My Son Got Kicked Out Of Kindergarten

by Celeste Yvonne
Originally Published: 
A Teacher Consoling A Sad Boy At His Desk

24 days. 24 days is how long my five-year-old son was in kindergarten before the school kicked him out. He was hitting and kicking other kids — sometimes spitting — almost daily. His classmates were upset (understandably). Other parents were upset (of course). The teacher “had enough,” we were told.

“We want to see him succeed,” the leadership team told my husband and me. “And we do not think this is the right school for him to do it.”

My husband and I put our son in private school because we knew he was showing signs of possible ADHD. He had problems in pre-K specific to aggression, lack of focus and moving around when he was supposed to stay seated, which we were able to break through after about eight weeks of intense work with his teachers, an at-home specialist, a school specialist, and the unwavering support of a preschool director who knew this behavior was not unusual and that progress takes time.

We hoped kindergarten would be the same. This school offered a much lower student-teacher ratio than our zoned public school and we thought the individual attention would be the magic ticket to getting our son through one of the hardest transitions of a child’s life — kindergarten.

Because, in fact, this sort of behavior is not uncommon. And often, aggression specifically is tied to slower development of impulse control neurologically, not the trauma or household violence or malnutrition the media likes to tie to challenging behavior. According to Psych Central, “Overly aggressive children appear to have less mature nervous systems than other children their age. This shows up in a variety of problems with self-control… Once they begin to get excited or angry, they have difficulty stopping themselves.”

I will not give up on him. I hope the rest of the world won’t, either.

Despite knowing aggression in young children is not uncommon, we still took this behavior very seriously. Every day I dropped my son off at school, I said a little prayer. I prayed that our discussions about kindness would finally sink in. I prayed that my son would “stop and take a deep breath” when he got angry or anxious, just as we practiced. Mostly, I prayed that no one got hurt that day.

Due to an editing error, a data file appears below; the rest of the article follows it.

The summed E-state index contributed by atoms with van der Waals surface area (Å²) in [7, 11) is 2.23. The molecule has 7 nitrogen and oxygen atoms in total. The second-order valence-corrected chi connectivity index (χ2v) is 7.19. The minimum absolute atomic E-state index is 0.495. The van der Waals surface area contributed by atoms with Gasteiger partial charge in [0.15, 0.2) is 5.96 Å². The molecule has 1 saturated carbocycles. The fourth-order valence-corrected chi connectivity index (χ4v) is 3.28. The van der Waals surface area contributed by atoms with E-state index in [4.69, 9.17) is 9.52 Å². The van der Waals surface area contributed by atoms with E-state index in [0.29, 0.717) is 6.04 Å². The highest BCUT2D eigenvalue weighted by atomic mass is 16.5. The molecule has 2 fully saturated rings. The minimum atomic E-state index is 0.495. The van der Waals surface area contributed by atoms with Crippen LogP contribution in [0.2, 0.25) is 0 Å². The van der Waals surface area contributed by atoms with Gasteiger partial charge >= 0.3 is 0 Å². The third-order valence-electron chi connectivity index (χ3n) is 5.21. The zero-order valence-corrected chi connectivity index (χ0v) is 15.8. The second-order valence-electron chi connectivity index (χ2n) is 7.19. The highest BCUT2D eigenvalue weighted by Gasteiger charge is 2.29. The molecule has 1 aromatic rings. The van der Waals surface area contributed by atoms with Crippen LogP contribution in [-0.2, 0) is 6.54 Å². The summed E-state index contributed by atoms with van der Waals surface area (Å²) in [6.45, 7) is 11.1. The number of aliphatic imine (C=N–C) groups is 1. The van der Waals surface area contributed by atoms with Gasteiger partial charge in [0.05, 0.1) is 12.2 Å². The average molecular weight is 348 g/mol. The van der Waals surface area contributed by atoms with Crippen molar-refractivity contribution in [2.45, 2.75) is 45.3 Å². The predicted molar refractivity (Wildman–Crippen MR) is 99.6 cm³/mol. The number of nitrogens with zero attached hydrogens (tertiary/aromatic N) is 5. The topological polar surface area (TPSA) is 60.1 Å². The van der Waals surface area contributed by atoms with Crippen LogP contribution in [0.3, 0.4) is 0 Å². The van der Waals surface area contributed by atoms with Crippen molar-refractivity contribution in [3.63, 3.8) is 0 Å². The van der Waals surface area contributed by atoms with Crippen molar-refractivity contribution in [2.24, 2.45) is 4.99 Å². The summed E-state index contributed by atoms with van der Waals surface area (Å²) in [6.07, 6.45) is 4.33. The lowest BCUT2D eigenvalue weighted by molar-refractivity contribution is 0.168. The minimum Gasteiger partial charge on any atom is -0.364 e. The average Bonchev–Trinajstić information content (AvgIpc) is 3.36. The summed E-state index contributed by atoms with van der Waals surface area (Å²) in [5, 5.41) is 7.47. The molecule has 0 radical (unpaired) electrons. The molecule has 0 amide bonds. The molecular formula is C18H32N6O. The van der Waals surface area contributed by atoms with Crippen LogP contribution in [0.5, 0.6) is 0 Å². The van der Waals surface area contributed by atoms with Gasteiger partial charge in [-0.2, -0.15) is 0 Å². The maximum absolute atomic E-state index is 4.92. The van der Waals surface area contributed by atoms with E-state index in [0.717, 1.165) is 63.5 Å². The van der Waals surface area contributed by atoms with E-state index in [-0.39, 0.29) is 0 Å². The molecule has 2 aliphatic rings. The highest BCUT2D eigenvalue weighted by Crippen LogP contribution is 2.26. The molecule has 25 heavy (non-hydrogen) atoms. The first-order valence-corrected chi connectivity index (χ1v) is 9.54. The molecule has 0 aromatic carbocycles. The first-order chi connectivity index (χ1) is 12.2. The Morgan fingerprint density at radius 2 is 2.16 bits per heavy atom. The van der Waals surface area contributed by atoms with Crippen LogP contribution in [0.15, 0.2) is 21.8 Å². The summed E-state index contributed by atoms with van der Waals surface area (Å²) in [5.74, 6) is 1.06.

And then I focused on everything we were working on behind the scenes. We had a behavior specialist routinely shadowing my son at school. My husband and I were reading the recommended books and trying various techniques. We had met with a doctor who determined our son was still too young to diagnose but showing ADHD symptoms.

Even with all this in place, we had to pick our son up on day 24, along with all of his belongings, and take him home. Almost all the kids in the class got up and walked over to give my son a big group hug as he came to say a final goodbye. It was a moment that almost brought me to my knees.

The next day we signed him up for our zoned public school and we are ready to tackle the exact same issues at a different school. I have signed up for individualized training with a behavior expert who charges $350 per hour. And my husband and I signed up for a “how to deal with challenging behavior” parenting class that is free through the school district.

I’m amazed at how unprepared — or perhaps uninterested — the private school was to deal with behavior issues in their students. I’m flabbergasted at how easy it was for them to give up on a five-year-old. But most of all? I’m heartbroken for all the parents who do not have the financial resources, the time, and the privilege to get the specialized help we can only access through our middle class wealth. What happens to those kids? How and where will they get the help they need?

I’m amazed at how unprepared — or perhaps uninterested — the private school was to deal with behavior issues in their students.

As a society, we have a long ways to go in child development. Kindergarten should be a safe space for all children. I take my son’s aggression issues very seriously. But I also am determined to help him get past them.

I will not give up on him. I hope the rest of the world won’t, either.

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